Shared growth -- growth that helps to build a middle class -- is now widely embraced as the central economic goal for developing countries. In this working paper CGD president Nancy Birdsall reviews how macroeconomic policies shape incentives for inclusive growth, focusing on three areas: fiscal discipline (the more rule-based the better); fair revenue and expenditure practices; and a business-friendly exchange rate. Birdsall relies heavily on the experience of the mostly middle-income countries in Latin America, while also referring briefly to the implications for heavily aid-dependent low-income countries, most of which are in sub-Saharan Africa.
The middle class depends on a stable macroeconomic environment. Economic volatility due to high fiscal deficits, poor monetary policy, unsustainable public borrowing, and undervalued exchange rates that temporarily make imports cheap -- all these along with inflation are bad for the incipient middle class. The experience of Western economies suggests that poor people benefit when an economically-strong middle class insists on accountable government and supports, through their willingness to pay taxes, universal and adequate public services. That experience suggests that inclusive growth benefits poor people indirectly as well as directly, by helping them escape poverty.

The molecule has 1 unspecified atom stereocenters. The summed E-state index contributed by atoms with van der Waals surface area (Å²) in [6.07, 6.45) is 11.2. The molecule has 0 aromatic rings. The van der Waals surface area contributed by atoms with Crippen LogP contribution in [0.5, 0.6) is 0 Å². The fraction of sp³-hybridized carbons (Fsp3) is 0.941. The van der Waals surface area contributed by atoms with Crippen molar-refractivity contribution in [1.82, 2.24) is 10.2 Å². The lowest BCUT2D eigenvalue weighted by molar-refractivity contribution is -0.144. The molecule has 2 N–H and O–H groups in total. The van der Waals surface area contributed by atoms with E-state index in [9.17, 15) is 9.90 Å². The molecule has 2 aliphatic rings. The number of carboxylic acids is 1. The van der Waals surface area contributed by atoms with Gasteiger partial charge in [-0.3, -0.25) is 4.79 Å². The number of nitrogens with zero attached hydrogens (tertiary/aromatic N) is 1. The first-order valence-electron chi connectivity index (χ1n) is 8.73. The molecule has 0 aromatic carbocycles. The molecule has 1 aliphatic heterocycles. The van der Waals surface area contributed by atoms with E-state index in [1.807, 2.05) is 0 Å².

See also the CGD brief Poverty and Inequality in Latin America: How the US Can Really Help